• Never have so many GPs in the area I used to work been retiring at the same time. April 2014 will see most of the local GPs in their mid 50's take VER and take voluntary erasure from the GMC Register.

    I beat them to it by 1 year. The RCGP has played a major part in this catastrophic loss of experienced practitioners by listening to politicians over the years and being deaf to the actual foot soldiers who did the work.

    Downsize pay off bills and take VER if you value your health and life.

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  • Funny - when you've cut £400m over a few years offering to put back in £50m for extending opening doesn't seem so generous.

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  • UK general practice is underfunded. But let's not rob Peter to pay Paul. Hospitals are also catastrophically underfunded, with record numbers heading for a deficit, which potentially means closure, and certainly means cutting corners to try and balance the books.
    It is the total health service budget that needs increasing, not diverting funds from A to B and back to A, whilst pretending all the time that its new money.

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  • Thank you Clare! At last it feels as if someone may be listening. It is too late for me as I leave in December, but lets hope it is possible to stop any further haemorrhage of experienced GPs.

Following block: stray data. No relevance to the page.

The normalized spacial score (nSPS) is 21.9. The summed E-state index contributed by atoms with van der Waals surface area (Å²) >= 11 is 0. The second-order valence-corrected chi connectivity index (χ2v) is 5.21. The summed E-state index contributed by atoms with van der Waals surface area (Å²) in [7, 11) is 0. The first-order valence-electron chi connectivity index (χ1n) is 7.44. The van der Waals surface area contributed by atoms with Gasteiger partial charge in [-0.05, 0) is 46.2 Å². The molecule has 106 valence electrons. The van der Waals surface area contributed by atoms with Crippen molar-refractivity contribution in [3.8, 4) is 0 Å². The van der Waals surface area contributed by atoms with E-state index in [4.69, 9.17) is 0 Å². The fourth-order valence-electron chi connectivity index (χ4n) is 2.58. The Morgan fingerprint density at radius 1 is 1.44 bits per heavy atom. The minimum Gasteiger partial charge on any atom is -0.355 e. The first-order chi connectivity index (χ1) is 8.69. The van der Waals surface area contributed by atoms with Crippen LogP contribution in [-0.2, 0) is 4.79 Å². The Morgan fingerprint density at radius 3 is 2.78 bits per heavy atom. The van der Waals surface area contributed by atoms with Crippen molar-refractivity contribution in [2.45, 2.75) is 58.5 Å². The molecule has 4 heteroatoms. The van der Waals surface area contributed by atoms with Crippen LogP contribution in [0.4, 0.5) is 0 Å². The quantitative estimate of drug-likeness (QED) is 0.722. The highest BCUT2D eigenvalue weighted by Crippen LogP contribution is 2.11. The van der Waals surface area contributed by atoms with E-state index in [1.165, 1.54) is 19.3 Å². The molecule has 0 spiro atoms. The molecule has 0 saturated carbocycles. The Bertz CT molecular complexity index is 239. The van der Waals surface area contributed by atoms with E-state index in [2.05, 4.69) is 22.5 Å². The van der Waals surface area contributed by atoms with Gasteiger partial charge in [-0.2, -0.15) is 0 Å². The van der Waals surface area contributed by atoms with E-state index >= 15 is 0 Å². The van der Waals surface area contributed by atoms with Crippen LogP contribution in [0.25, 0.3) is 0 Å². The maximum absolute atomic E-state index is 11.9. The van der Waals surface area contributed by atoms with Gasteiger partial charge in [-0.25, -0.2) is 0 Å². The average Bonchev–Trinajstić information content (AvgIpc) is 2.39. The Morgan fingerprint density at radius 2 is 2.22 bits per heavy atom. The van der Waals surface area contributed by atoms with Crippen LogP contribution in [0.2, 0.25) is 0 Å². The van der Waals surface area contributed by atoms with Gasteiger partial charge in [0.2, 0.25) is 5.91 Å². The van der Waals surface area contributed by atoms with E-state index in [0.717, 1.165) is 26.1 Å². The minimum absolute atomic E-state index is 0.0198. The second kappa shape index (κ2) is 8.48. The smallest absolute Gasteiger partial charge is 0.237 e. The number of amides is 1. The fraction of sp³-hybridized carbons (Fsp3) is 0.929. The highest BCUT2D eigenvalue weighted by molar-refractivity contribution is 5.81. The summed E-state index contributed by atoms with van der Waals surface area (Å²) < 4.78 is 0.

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  • UK General practice is finished- at least it is in England. I left 3 years ago and I suggest as many of you who can do the same. The system will collape next year. I agree with the first post, I have never known so many of my colleagues actively planning to leave.

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  • It's taken her three years to realise this?

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  • Are hospitals underfunded or are too many simply financed inappropriately? I attended a meeting last week to be informed that over a certain number of patients, the hospital only gets paid 30% of what it costs to treat and the rest goes back to NHS England. How is this fair? Meanwhile, cheesed off that so much of money ringfenced for primary care is being used to bale out the local hospital.

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  • Is it not time to follow the dentists ? Take the funding cuts and discriminatory pension changes - can you not see a pattern ? When are we going to say enough, no more, it is not sweet as it was before?

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  • Claire, seeing 60 patients a day is not safe for patient or doctor. Sure thing. But, what is safe ? And, why do you or the RCGP not define what that number is?
    It is the easiest, simplest way to sort out the ever increasing demands, workloads, depression and burn out.

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  • Agree with 2.19, the net result of this is privatization so resources can be freed up and demand controlled. Shall we just get on with it now, please?